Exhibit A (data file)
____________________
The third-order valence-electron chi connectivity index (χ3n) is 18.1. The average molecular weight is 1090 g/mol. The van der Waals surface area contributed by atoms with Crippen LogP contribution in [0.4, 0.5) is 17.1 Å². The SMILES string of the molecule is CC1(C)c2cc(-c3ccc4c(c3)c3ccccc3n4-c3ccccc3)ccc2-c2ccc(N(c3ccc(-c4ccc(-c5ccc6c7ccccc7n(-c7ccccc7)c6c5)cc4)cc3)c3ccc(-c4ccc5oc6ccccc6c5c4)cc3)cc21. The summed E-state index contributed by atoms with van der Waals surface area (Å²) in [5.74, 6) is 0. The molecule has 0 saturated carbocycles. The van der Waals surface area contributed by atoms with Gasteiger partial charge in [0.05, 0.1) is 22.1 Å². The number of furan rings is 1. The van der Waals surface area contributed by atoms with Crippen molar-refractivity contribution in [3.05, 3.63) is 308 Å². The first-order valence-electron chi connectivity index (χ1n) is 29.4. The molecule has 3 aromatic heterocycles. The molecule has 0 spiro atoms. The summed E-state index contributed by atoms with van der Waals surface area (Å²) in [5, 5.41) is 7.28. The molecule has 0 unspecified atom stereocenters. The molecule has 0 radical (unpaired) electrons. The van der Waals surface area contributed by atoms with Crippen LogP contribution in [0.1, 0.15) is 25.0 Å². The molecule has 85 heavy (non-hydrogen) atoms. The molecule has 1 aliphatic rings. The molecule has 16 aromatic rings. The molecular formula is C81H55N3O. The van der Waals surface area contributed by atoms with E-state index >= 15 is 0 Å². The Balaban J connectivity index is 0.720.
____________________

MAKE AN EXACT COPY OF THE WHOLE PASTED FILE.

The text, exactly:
The third-order valence-electron chi connectivity index (χ3n) is 18.1. The average molecular weight is 1090 g/mol. The van der Waals surface area contributed by atoms with Crippen LogP contribution in [0.4, 0.5) is 17.1 Å². The SMILES string of the molecule is CC1(C)c2cc(-c3ccc4c(c3)c3ccccc3n4-c3ccccc3)ccc2-c2ccc(N(c3ccc(-c4ccc(-c5ccc6c7ccccc7n(-c7ccccc7)c6c5)cc4)cc3)c3ccc(-c4ccc5oc6ccccc6c5c4)cc3)cc21. The summed E-state index contributed by atoms with van der Waals surface area (Å²) in [5.74, 6) is 0. The molecule has 0 saturated carbocycles. The van der Waals surface area contributed by atoms with Gasteiger partial charge in [0.05, 0.1) is 22.1 Å². The number of furan rings is 1. The van der Waals surface area contributed by atoms with Crippen molar-refractivity contribution in [3.05, 3.63) is 308 Å². The first-order valence-electron chi connectivity index (χ1n) is 29.4. The molecule has 3 aromatic heterocycles. The molecule has 0 spiro atoms. The summed E-state index contributed by atoms with van der Waals surface area (Å²) in [5, 5.41) is 7.28. The molecule has 0 unspecified atom stereocenters. The molecule has 0 radical (unpaired) electrons. The van der Waals surface area contributed by atoms with Crippen LogP contribution in [0.1, 0.15) is 25.0 Å². The molecule has 85 heavy (non-hydrogen) atoms. The molecule has 1 aliphatic rings. The molecule has 16 aromatic rings. The molecular formula is C81H55N3O. The van der Waals surface area contributed by atoms with E-state index >= 15 is 0 Å². The Balaban J connectivity index is 0.720.